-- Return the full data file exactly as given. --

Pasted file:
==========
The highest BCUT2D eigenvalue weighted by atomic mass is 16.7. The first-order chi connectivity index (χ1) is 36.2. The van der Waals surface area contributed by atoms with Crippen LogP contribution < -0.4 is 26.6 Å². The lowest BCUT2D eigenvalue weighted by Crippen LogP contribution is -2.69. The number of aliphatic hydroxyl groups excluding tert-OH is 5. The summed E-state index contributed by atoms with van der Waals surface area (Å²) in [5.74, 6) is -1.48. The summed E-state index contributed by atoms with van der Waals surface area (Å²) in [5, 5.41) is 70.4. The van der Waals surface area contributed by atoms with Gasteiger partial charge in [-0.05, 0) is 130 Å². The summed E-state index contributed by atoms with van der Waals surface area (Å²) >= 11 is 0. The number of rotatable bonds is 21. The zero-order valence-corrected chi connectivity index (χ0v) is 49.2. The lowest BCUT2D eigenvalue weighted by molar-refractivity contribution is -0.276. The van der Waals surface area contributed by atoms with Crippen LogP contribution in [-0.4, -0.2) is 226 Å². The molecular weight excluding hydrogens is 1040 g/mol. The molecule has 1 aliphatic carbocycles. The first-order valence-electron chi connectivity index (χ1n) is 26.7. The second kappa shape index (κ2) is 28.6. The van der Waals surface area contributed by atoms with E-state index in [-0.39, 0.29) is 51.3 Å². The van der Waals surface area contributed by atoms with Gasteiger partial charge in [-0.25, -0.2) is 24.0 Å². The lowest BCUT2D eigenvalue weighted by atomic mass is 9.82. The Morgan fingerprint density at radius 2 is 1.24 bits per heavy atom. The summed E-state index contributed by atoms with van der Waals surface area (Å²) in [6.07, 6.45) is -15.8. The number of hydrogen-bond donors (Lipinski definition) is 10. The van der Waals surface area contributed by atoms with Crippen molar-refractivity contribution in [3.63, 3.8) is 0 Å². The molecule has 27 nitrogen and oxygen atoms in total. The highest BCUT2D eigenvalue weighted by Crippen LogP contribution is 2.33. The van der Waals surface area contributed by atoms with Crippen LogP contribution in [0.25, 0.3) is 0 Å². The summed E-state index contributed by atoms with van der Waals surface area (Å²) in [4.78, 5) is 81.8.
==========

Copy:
The highest BCUT2D eigenvalue weighted by atomic mass is 16.7. The first-order chi connectivity index (χ1) is 36.2. The van der Waals surface area contributed by atoms with Crippen LogP contribution < -0.4 is 26.6 Å². The lowest BCUT2D eigenvalue weighted by Crippen LogP contribution is -2.69. The number of aliphatic hydroxyl groups excluding tert-OH is 5. The summed E-state index contributed by atoms with van der Waals surface area (Å²) in [5.74, 6) is -1.48. The summed E-state index contributed by atoms with van der Waals surface area (Å²) in [5, 5.41) is 70.4. The van der Waals surface area contributed by atoms with Gasteiger partial charge in [-0.05, 0) is 130 Å². The summed E-state index contributed by atoms with van der Waals surface area (Å²) >= 11 is 0. The number of rotatable bonds is 21. The zero-order valence-corrected chi connectivity index (χ0v) is 49.2. The lowest BCUT2D eigenvalue weighted by molar-refractivity contribution is -0.276. The van der Waals surface area contributed by atoms with Crippen LogP contribution in [-0.4, -0.2) is 226 Å². The molecular weight excluding hydrogens is 1040 g/mol. The molecule has 1 aliphatic carbocycles. The first-order valence-electron chi connectivity index (χ1n) is 26.7. The second kappa shape index (κ2) is 28.6. The van der Waals surface area contributed by atoms with E-state index in [-0.39, 0.29) is 51.3 Å². The van der Waals surface area contributed by atoms with Gasteiger partial charge in [-0.25, -0.2) is 24.0 Å². The lowest BCUT2D eigenvalue weighted by atomic mass is 9.82. The Morgan fingerprint density at radius 2 is 1.24 bits per heavy atom. The summed E-state index contributed by atoms with van der Waals surface area (Å²) in [6.07, 6.45) is -15.8. The number of hydrogen-bond donors (Lipinski definition) is 10. The van der Waals surface area contributed by atoms with Crippen molar-refractivity contribution in [3.63, 3.8) is 0 Å². The molecule has 27 nitrogen and oxygen atoms in total. The highest BCUT2D eigenvalue weighted by Crippen LogP contribution is 2.33. The van der Waals surface area contributed by atoms with Crippen LogP contribution in [0.25, 0.3) is 0 Å². The summed E-state index contributed by atoms with van der Waals surface area (Å²) in [4.78, 5) is 81.8.